Paul Bley Trio: Paul Plays Carla
(SteepleChase G1303. LP review by Phil Johnson)
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Nils Winther started the SteepleChase label back in 1972 when he was a Copenhagen student. It’s still going strong, including an excellent back catalogue of intriguing recordings that were often built around U.S. guests appearing at the city’s leading jazz venue Club Montmartre (now Jazzhus Montmartre).
Typically recorded quickly yet sensitively with minimal small groups, duos and trios, the resulting acres of acoustic space let instruments really make their mark. Archie Shepp and Horace Parlan playing blues and gospel; Chet Baker, Doug Raney and NHOP live at Club Montmartre, and the divine ‘Diane’ duo by Baker and Paul Bley are among the most aesthetically pleasing titles any jazz collection could have. .
The good news is that SteepleChase has started putting out vinyl again, and Paul Plays Carla (aka Paul Bley Plays Carla), from 1991, is the latest release. In many ways it’s an oddity: pianist Paul Bley (who died in 2016) performs eight compositions (the 1992 CD had two extra tracks) by his one-time wife, composer Carla Bley, to whom he was married between the years 1957 and 1964. A number of the pieces – which date from the time of their marriage – had been recorded by Bley before, sometimes several times, but the great thing about this album is that it features a particular Bley trio, with the super-sensitive team of Marc Johnson on double bass and Jeff Williams on drums, for the first and only time.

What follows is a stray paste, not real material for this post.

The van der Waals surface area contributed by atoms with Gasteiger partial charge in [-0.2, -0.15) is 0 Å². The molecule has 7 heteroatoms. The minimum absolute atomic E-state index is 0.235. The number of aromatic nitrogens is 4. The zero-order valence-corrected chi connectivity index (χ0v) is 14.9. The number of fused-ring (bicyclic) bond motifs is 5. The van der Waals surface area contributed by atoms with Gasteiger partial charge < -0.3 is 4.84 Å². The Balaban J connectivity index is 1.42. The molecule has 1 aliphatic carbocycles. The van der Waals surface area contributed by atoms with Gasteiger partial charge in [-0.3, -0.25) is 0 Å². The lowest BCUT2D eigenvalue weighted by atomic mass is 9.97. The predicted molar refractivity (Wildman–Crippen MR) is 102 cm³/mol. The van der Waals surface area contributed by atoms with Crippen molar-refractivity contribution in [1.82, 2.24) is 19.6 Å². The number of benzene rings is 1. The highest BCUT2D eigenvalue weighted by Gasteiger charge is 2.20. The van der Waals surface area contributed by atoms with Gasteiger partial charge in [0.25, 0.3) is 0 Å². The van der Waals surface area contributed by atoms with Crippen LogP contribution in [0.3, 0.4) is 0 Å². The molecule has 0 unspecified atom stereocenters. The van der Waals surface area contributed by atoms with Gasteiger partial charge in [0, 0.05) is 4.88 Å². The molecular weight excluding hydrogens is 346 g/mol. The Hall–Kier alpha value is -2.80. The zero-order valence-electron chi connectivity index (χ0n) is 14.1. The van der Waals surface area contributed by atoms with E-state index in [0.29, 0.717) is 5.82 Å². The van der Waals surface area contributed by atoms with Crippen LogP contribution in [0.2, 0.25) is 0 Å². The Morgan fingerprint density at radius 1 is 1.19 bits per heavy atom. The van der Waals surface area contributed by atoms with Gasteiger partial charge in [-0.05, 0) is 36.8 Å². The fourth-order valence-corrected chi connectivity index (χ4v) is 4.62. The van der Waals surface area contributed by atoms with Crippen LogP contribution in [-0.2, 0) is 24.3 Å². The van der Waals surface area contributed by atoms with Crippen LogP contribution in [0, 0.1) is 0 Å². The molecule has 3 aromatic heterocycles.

It’s a very off-the-cuff sounding recording, with Johnson – the bassist in Bill Evans’s last trio – and Williams (one of the the most subtle of drummers, famed for his recent work in the U.K.) appearing to sit back and listen for much of the time before making their judicious response. The best tunes are for me the most resolutely Carla Bley-ish: ‘Ida Lupino’, whose ear-worm riff on a phrase formed from the syllables of the great actress and director’s name is taken up and down the keyboard and pummelled to within an inch of its life; the blues ’Turns’, which features a great Johnson solo; and the ballads ‘And Now the Queen’ and ’Seven’, on whose supremely lyrical opening Bley sounds the most like the pianist he influenced and is so often compared to, Keith Jarrett.